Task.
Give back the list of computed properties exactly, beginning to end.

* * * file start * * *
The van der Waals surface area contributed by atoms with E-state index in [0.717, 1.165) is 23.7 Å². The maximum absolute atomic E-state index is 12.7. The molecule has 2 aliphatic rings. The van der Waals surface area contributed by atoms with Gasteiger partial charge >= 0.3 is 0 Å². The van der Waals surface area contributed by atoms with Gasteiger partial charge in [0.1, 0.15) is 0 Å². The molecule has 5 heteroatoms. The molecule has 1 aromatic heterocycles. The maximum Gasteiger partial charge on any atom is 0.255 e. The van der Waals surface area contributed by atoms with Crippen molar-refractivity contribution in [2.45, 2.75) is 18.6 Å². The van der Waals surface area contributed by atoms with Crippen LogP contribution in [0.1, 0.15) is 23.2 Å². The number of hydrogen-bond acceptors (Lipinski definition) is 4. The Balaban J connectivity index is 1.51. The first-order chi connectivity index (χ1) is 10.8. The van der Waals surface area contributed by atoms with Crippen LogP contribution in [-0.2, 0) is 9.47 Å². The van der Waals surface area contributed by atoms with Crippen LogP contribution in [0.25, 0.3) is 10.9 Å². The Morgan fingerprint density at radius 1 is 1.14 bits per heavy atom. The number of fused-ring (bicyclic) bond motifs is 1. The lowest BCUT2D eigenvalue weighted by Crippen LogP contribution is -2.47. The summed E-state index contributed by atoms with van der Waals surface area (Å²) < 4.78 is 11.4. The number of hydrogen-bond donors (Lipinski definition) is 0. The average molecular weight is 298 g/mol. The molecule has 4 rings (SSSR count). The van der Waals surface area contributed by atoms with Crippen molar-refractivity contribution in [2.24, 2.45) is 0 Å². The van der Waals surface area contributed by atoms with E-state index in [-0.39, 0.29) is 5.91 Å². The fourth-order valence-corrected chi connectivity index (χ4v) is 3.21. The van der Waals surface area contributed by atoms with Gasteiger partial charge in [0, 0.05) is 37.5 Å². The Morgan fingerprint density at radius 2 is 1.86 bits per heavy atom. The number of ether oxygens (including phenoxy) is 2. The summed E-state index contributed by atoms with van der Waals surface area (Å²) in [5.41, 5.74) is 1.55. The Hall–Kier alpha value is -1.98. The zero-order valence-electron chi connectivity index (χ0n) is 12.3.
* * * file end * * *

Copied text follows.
The van der Waals surface area contributed by atoms with E-state index in [0.717, 1.165) is 23.7 Å². The maximum absolute atomic E-state index is 12.7. The molecule has 2 aliphatic rings. The van der Waals surface area contributed by atoms with Gasteiger partial charge >= 0.3 is 0 Å². The van der Waals surface area contributed by atoms with Gasteiger partial charge in [0.1, 0.15) is 0 Å². The molecule has 5 heteroatoms. The molecule has 1 aromatic heterocycles. The maximum Gasteiger partial charge on any atom is 0.255 e. The van der Waals surface area contributed by atoms with Crippen molar-refractivity contribution in [2.45, 2.75) is 18.6 Å². The van der Waals surface area contributed by atoms with Crippen LogP contribution in [0.1, 0.15) is 23.2 Å². The number of hydrogen-bond acceptors (Lipinski definition) is 4. The Balaban J connectivity index is 1.51. The first-order chi connectivity index (χ1) is 10.8. The van der Waals surface area contributed by atoms with Crippen LogP contribution in [-0.2, 0) is 9.47 Å². The van der Waals surface area contributed by atoms with Crippen LogP contribution in [0.25, 0.3) is 10.9 Å². The Morgan fingerprint density at radius 1 is 1.14 bits per heavy atom. The number of fused-ring (bicyclic) bond motifs is 1. The lowest BCUT2D eigenvalue weighted by Crippen LogP contribution is -2.47. The summed E-state index contributed by atoms with van der Waals surface area (Å²) < 4.78 is 11.4. The number of hydrogen-bond donors (Lipinski definition) is 0. The average molecular weight is 298 g/mol. The molecule has 4 rings (SSSR count). The van der Waals surface area contributed by atoms with Crippen molar-refractivity contribution in [2.24, 2.45) is 0 Å². The van der Waals surface area contributed by atoms with E-state index in [-0.39, 0.29) is 5.91 Å². The fourth-order valence-corrected chi connectivity index (χ4v) is 3.21. The van der Waals surface area contributed by atoms with Gasteiger partial charge in [0, 0.05) is 37.5 Å². The Morgan fingerprint density at radius 2 is 1.86 bits per heavy atom. The number of ether oxygens (including phenoxy) is 2. The summed E-state index contributed by atoms with van der Waals surface area (Å²) in [5.41, 5.74) is 1.55. The Hall–Kier alpha value is -1.98. The zero-order valence-electron chi connectivity index (χ0n) is 12.3.